Artificial Intelligence in Epigenetic Studies: Shedding Light on Rare Diseases

Sandra Brasil, Cátia José Neves, Tatiana Rijoff, Marta Falcão, Gonçalo Valadão, Paula A. Videira, Vanessa dos Reis Ferreira

Research output: Contribution to journalReview articlepeer-review

2 Citations (Scopus)

Abstract

More than 7,000 rare diseases (RDs) exist worldwide, affecting approximately 350 million people, out of which only 5% have treatment. The development of novel genome sequencing techniques has accelerated the discovery and diagnosis in RDs. However, most patients remain undiagnosed. Epigenetics has emerged as a promise for diagnosis and therapies in common disorders (e.g., cancer) with several epimarkers and epidrugs already approved and used in clinical practice. Hence, it may also become an opportunity to uncover new disease mechanisms and therapeutic targets in RDs. In this “big data” age, the amount of information generated, collected, and managed in (bio)medicine is increasing, leading to the need for its rapid and efficient collection, analysis, and characterization. Artificial intelligence (AI), particularly deep learning, is already being successfully applied to analyze genomic information in basic research, diagnosis, and drug discovery and is gaining momentum in the epigenetic field. The application of deep learning to epigenomic studies in RDs could significantly boost discovery and therapy development. This review aims to collect and summarize the application of AI tools in the epigenomic field of RDs. The lower number of studies found, specific for RDs, indicate that this is a field open to expansion, following the results obtained for other more common disorders.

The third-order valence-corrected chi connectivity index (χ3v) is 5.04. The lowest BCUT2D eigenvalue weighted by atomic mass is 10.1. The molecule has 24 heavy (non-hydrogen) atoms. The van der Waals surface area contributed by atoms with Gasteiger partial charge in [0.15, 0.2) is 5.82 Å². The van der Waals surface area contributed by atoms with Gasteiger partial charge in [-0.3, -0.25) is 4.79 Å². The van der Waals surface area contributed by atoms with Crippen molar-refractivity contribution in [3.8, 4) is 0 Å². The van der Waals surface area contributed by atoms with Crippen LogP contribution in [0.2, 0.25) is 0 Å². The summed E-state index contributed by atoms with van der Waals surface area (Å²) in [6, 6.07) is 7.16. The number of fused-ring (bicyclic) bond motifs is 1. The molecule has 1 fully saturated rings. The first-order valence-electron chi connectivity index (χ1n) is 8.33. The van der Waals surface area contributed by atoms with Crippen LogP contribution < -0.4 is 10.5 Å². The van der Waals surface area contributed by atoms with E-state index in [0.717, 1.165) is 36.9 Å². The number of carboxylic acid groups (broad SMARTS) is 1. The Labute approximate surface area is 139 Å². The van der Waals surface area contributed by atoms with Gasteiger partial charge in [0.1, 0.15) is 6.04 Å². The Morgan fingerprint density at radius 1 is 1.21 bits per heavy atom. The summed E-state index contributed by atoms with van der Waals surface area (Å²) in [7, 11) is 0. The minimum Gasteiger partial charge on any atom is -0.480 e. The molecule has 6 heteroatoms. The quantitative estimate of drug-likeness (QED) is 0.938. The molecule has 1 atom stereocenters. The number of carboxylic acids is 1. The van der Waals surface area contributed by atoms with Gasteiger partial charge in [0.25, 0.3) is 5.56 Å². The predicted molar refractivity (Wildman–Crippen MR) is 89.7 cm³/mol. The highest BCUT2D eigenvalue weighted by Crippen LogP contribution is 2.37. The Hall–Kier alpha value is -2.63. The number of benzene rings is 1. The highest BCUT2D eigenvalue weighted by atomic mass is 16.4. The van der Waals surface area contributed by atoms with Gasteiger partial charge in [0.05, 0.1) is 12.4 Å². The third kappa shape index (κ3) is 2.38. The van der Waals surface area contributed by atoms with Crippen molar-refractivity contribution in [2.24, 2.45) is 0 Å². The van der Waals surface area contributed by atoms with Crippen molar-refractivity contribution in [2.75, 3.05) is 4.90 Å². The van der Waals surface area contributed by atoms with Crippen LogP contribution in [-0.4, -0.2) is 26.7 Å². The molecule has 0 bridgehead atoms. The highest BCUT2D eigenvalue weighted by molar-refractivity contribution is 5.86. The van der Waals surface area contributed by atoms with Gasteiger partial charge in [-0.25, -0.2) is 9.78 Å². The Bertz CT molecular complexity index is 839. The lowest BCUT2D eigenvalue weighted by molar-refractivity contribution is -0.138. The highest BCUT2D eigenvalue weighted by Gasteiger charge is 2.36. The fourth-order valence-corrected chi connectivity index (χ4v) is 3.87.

Original languageEnglish
Article number648012
JournalFrontiers in Molecular Biosciences
Volume8
DOIs
Publication statusPublished - 5 May 2021

Keywords

  • artificial intelligence
  • epigenetics
  • epigenomic
  • machine learning
  • personalized medicine
  • rare diseases (RD)

Fingerprint

Dive into the research topics of 'Artificial Intelligence in Epigenetic Studies: Shedding Light on Rare Diseases'. Together they form a unique fingerprint.

Cite this